The imperial moment arrives

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Let’s be reasonable for a moment. We have an administration which proved itself eager first to buy an election (of course, who in America isn’t?), raising staggering sums from staggering friends in an orgy of staggeringly undemocratic corruption, and then, as we all remember, to win it by any means at hand, along the way saying anything that needed to be said, most of which bore no relation to the policies these men had long dreamt of and written about putting into place. They are control freaks who deeply believe in secrecy and glory in making policy under cover of darkness, and these are also the model men who will bring “democracy” to Iraq.

Last night, for instance, I heard David Brooks of the Weekly Standard say on Charlie Rose that this administration, with whose officials he assured viewers he was in contact, was indeed in favor of bringing democracy to Iraq, but the process might, he guessed modestly, take 80 years, given the benighted state of that land and the region in which it’s embedded. That leaves a margin for error this administration could happily embrace. Let’s also remember that many of the men of this administration were involved in the decision in 1991 not to let the Shias of southern Iraq, in rebellion, rid their land of Saddam Hussein. Better the rat they knew (who, they felt sure, would fall soon enough to a more pro-American version of the same) than a bunch of potential Islamic rebels in Baghdad. Now, the men who want to extend the security clauses of the USA Patriot Act into eternity are ready to bring their muscular version of “democracy” to Iraq themselves. They followed the path of the Shia rebels north, but without the rebels in tow.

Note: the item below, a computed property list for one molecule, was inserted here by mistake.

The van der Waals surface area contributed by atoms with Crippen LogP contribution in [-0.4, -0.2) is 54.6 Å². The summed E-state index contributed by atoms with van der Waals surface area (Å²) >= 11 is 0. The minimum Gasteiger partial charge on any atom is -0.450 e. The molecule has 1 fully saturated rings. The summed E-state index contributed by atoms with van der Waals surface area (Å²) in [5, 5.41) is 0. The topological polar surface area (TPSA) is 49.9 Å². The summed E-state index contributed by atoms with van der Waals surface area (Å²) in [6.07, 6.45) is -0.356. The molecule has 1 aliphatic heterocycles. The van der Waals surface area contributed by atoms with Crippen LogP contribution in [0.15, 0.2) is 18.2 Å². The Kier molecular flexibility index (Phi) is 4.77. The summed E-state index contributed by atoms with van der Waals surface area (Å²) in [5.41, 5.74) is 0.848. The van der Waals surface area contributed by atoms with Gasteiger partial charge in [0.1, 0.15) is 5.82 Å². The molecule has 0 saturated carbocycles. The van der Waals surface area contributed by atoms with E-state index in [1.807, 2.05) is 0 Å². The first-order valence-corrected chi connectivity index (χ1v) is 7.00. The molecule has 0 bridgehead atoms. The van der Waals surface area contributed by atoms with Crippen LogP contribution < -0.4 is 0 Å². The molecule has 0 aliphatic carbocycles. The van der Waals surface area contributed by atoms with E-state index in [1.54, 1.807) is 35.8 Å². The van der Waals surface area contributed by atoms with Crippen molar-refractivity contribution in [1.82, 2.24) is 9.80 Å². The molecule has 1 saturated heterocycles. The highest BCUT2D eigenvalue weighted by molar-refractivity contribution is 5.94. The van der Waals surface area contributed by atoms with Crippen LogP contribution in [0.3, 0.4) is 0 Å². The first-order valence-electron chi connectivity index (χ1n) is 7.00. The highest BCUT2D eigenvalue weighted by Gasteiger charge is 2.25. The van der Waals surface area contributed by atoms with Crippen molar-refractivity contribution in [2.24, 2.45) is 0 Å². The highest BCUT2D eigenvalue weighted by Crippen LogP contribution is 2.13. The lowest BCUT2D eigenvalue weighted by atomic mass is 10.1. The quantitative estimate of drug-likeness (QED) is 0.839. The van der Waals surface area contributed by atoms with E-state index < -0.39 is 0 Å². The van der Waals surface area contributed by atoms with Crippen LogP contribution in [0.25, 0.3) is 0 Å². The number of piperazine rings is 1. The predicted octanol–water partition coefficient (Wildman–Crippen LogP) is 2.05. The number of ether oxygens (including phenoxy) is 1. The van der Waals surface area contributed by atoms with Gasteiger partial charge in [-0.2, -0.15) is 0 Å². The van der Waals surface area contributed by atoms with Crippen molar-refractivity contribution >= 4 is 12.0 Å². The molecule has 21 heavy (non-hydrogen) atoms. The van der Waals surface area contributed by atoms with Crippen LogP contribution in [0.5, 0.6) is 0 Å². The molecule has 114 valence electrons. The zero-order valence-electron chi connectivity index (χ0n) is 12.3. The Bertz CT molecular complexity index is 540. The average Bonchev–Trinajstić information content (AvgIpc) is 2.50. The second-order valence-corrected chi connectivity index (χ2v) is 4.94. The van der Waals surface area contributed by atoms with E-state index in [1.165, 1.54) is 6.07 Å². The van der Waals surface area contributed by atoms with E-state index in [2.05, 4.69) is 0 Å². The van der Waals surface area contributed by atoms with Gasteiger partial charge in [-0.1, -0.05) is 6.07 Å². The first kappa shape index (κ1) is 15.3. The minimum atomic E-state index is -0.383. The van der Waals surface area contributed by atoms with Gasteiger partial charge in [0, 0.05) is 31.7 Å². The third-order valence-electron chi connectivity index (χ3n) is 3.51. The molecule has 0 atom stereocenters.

Many critics have referred to the power brokers of this administration as a “cabal,” though that may be a less than accurate description. A cabal is a small group that plots in secret to take power. This group simply plotted in a kind of obscurity for some years — much of the obscuring coming from the fact that their documents, their plans, which sat in plain sight, up on the web no less, were almost completely unreported upon anywhere in the mainstream media. They are perhaps only a cabal in relation to the American people, who were indeed kept in ignorance. In 1998, for instance, some of these men were perfectly happy to write directly and publicly to a president, Bill Clinton, they undoubtedly loathed, calling on him to rid them of Saddam along lines now familiar to us all.